As they make early decisions in the publication process, editors can take steps to support authors. Recommendations noted in the mailing list discussion included providing a timely response to allow authors to pursue submission elsewhere and offering a brief rationale for the rejection if at all possible, much as you might with a rejection decision after peer review. One editor suggested an open mind to the creativity of authors, especially in the context of research reports, to include recommendations for revision and resubmission in a slightly different format. Preliminary research may not warrant a full article, but might instead be structured as description of a beginning level project that emphasizes outcomes and value to nursing or perhaps a manuscript that focuses on a given problem with the early research briefly included as an exemplar within the larger article. If an article offers good content and new insights, but needs work, it may be appropriate to send to peer review, selecting reviewers known for clear recommendations for improvement.
Review of these recent discussions provided clear evidence that most editors give careful thought to early decisions for every manuscript. The goal of most authors and editors is to reach as many readers as possible by publishing the best final product in the most appropriate journal. A clear understanding by all about what happens in the process, or what the editor actually does with an article, can inform and support that worthy goal.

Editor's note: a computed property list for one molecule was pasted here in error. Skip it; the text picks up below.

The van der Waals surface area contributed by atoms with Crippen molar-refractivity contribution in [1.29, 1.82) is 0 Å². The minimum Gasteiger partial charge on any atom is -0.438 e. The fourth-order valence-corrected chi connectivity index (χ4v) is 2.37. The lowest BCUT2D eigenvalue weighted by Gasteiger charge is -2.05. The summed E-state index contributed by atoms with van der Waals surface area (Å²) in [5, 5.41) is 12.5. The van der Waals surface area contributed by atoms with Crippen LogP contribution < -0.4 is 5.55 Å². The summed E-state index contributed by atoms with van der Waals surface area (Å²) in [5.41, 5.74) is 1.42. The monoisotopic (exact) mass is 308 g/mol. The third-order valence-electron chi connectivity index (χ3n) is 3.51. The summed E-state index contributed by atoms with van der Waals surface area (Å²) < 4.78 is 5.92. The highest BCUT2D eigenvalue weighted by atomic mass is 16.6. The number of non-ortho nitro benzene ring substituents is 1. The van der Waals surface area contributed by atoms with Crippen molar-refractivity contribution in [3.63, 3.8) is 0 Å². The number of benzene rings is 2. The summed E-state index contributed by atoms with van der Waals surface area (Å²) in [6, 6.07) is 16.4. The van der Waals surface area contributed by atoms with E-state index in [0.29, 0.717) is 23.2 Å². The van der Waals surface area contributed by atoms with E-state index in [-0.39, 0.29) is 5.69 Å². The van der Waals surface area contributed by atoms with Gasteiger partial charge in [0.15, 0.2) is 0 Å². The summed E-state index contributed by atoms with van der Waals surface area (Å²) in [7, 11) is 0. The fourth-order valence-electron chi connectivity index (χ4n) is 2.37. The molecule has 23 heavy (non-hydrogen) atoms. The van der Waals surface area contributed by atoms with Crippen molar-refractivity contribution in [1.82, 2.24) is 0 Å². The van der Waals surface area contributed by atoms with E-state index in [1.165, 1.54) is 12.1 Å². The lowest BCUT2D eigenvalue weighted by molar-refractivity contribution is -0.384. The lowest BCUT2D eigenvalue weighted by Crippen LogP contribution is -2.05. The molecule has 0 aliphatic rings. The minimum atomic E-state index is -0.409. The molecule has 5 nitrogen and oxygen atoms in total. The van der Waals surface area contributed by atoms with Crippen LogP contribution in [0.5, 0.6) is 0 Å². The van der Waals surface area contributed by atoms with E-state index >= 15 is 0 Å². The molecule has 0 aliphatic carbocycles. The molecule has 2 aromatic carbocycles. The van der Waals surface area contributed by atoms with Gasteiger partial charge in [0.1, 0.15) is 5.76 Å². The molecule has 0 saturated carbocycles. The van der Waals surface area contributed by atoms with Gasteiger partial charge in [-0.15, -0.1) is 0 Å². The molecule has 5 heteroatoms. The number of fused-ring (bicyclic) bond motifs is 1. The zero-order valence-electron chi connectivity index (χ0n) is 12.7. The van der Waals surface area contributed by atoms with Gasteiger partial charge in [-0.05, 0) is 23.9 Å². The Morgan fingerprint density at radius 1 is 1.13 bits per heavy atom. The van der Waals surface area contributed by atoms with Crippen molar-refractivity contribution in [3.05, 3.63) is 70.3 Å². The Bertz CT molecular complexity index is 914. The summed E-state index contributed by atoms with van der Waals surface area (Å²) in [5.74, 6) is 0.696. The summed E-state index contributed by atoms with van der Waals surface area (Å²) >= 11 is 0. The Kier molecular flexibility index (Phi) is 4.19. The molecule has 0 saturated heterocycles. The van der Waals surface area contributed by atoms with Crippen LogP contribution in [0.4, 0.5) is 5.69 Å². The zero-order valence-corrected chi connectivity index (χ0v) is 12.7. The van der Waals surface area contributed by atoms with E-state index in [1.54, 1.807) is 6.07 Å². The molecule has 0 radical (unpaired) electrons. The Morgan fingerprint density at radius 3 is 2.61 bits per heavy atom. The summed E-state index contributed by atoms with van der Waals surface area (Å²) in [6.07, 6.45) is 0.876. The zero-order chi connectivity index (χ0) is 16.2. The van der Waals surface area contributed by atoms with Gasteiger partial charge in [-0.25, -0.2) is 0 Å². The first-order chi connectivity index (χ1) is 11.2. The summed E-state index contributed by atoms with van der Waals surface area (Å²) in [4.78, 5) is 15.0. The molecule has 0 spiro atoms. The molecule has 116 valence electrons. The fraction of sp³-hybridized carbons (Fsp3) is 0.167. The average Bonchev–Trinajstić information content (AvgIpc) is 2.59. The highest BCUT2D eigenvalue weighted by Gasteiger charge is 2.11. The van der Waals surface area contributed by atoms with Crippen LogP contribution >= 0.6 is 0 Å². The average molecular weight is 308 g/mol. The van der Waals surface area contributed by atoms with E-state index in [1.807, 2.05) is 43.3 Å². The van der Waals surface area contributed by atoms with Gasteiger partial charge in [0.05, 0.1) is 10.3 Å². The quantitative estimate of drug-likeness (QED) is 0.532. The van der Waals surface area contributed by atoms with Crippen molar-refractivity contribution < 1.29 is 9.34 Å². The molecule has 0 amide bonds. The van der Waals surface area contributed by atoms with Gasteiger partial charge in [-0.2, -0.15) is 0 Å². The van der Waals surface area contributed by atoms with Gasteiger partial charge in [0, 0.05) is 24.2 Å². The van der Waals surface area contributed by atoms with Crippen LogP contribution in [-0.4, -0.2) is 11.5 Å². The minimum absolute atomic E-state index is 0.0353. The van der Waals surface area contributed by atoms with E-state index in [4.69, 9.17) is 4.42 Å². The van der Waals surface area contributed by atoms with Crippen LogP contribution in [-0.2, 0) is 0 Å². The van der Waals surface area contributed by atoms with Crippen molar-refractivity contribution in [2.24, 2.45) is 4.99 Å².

- Galipeau, J., Barbour, V., Baskin, P., Bell-Syer, S., Cobey, K., Cumpston, M., …Moher, D. (2016). A scoping review of competencies for scientific editors of biomedical journals. BMC Medicine, 14(16). doi: 10.1186/s12916-016-0561-2
- Galipeau, J., Cobey, K, Barbour, V., Baskin, P., Bell-Syer, S., Deeks, J., …Moher, D. (2017). An international survey and modified Delphi process revealed editors’ perceptions, training needs, and ratings of competency related statements for the development of core competencies for scientific editors of biomedical journals. F1000 Research, 6(1634). doi: 10.12688/f1000 research.12400.1
- Mait, J.N. (2013). An editor’s role and responsibility. Applied Optics, 52(31), ED8-ED 9.
- Moher, D., Galipeau, J., Alam, J., Barbour, V., Bartolomeos, K., Baskin, P., …Zhaori, G. (2017). Core competencies for scientific editors of biomedical journals: Consensus statement. BMC Medicine, 15(167). doi: 10.1186/s12916-017-0927-0
- Oermann, M. H., Nicoll, L. H., Chinn, P. L, Ashton, K. S., Conklin, J. L., Edie, A. H., …Williams, B. L. (2018). Quality of articles published in predatory nursing journals. Nursing Outlook, 66(1), 4-10. doi: http://dx.doi.org/10.1016/j.outlook.2017.05.005
about the author
Jacqueline K. Owens, PhD, RN, CNE is Editor-in-Chief, OJIN: The Online Journal of Issues in Nursing and Associate Professor and Director, RN to BSN Program, Ashland University, Ashland, OH, USA. She is also a member of the Authors-in-Residence for Nurse Author & Editor.
2018 28 3 3 Owens
Copyright 2018: The Author. May not be reproduced without permission.